Jefferson Han, the person whose work on interactive touchscreens has been all over YouTube and featured at the TED conference, has founded a startup to commercialize his technologies.
I think it's interesting that large interactive screens have been around for quite a while. For example, Stanford's iRoom, Fraunhofer IPSI's iLand, the old Liveworks (that commercialized the LiveBoard), Smart Technologies (that sells SmartBoards), and MERL's DiamondTouch, just to name a few.
I remember being the session chair for Jefferson when he presented at UIST 2005, and thinking that there were two key differences. The first is that the technology is cheaper than anything else out there. Ridiculously cheaper by an order of magnitude. Most large interactive displays cost thousands of dollars, whereas Jefferson's work only required a cheap sheet of plexiglass, a projector, and a camera. It's cheap enough that I've been trying to encourage students in my classes to build their own (without any results yet though).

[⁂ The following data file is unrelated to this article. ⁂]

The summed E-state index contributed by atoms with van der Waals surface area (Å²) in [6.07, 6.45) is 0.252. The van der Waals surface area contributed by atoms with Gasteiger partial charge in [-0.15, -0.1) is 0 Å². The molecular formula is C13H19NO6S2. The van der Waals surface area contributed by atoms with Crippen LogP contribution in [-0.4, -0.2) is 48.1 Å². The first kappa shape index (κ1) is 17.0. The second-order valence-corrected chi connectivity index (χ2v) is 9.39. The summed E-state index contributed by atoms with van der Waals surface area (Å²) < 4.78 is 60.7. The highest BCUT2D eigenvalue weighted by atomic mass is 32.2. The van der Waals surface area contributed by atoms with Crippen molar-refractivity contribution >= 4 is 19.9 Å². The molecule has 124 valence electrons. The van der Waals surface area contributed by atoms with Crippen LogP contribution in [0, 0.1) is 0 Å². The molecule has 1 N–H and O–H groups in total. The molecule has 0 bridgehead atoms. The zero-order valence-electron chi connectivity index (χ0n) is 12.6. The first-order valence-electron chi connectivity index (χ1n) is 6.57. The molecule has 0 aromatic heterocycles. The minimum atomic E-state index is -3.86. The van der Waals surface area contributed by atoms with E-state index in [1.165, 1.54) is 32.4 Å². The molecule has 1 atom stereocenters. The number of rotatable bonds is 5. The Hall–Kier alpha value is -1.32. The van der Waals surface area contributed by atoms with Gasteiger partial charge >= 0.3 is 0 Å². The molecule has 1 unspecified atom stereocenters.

But I don't think this was enough to capture the blogosphere's attention. I think what really took hold was the smooth interaction techniques that he's developed. Most of them aren't novel from an interaction standpoint, but they highly polished and look really fun to use. Take a look at the original videos of the multi-touch screen and the videos showing the larger screens used for the startup, and you'll see what I mean. They've got a fast response rate, a certain flair, and a fun sense of play, definitely things we should pay more attention to in research.